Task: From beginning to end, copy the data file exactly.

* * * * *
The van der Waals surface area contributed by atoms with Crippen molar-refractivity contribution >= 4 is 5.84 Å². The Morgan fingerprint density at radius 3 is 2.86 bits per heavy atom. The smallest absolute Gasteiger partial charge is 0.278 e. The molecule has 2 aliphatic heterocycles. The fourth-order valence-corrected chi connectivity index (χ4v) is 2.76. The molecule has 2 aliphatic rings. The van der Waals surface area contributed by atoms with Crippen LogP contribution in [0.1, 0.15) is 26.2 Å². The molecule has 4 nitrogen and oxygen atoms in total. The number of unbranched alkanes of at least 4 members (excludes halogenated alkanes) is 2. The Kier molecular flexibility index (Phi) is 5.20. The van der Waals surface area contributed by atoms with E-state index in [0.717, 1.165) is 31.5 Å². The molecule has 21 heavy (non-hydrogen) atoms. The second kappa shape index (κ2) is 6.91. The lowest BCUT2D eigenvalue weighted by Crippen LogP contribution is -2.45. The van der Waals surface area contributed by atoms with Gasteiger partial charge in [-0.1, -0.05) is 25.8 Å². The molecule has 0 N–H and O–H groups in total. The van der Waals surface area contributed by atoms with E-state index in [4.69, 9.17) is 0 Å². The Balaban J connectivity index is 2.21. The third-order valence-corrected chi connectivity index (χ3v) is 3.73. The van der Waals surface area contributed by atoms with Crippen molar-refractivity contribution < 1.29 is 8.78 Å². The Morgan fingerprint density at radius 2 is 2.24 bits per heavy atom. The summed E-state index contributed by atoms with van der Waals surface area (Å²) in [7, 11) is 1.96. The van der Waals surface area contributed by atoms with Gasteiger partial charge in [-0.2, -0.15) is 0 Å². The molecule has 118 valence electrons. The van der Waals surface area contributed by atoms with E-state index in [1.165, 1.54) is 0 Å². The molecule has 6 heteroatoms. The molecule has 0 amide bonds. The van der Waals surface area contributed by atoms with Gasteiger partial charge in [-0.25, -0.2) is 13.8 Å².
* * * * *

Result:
The van der Waals surface area contributed by atoms with Crippen molar-refractivity contribution >= 4 is 5.84 Å². The Morgan fingerprint density at radius 3 is 2.86 bits per heavy atom. The smallest absolute Gasteiger partial charge is 0.278 e. The molecule has 2 aliphatic heterocycles. The fourth-order valence-corrected chi connectivity index (χ4v) is 2.76. The molecule has 2 aliphatic rings. The van der Waals surface area contributed by atoms with Crippen LogP contribution in [0.1, 0.15) is 26.2 Å². The molecule has 4 nitrogen and oxygen atoms in total. The number of unbranched alkanes of at least 4 members (excludes halogenated alkanes) is 2. The Kier molecular flexibility index (Phi) is 5.20. The van der Waals surface area contributed by atoms with E-state index in [0.717, 1.165) is 31.5 Å². The molecule has 21 heavy (non-hydrogen) atoms. The second kappa shape index (κ2) is 6.91. The lowest BCUT2D eigenvalue weighted by Crippen LogP contribution is -2.45. The van der Waals surface area contributed by atoms with Gasteiger partial charge in [-0.1, -0.05) is 25.8 Å². The molecule has 0 N–H and O–H groups in total. The van der Waals surface area contributed by atoms with E-state index in [4.69, 9.17) is 0 Å². The Balaban J connectivity index is 2.21. The third-order valence-corrected chi connectivity index (χ3v) is 3.73. The van der Waals surface area contributed by atoms with Crippen molar-refractivity contribution < 1.29 is 8.78 Å². The Morgan fingerprint density at radius 2 is 2.24 bits per heavy atom. The summed E-state index contributed by atoms with van der Waals surface area (Å²) in [7, 11) is 1.96. The van der Waals surface area contributed by atoms with Gasteiger partial charge in [-0.2, -0.15) is 0 Å². The molecule has 118 valence electrons. The van der Waals surface area contributed by atoms with E-state index in [1.165, 1.54) is 0 Å². The molecule has 6 heteroatoms. The molecule has 0 amide bonds. The van der Waals surface area contributed by atoms with Gasteiger partial charge in [-0.25, -0.2) is 13.8 Å².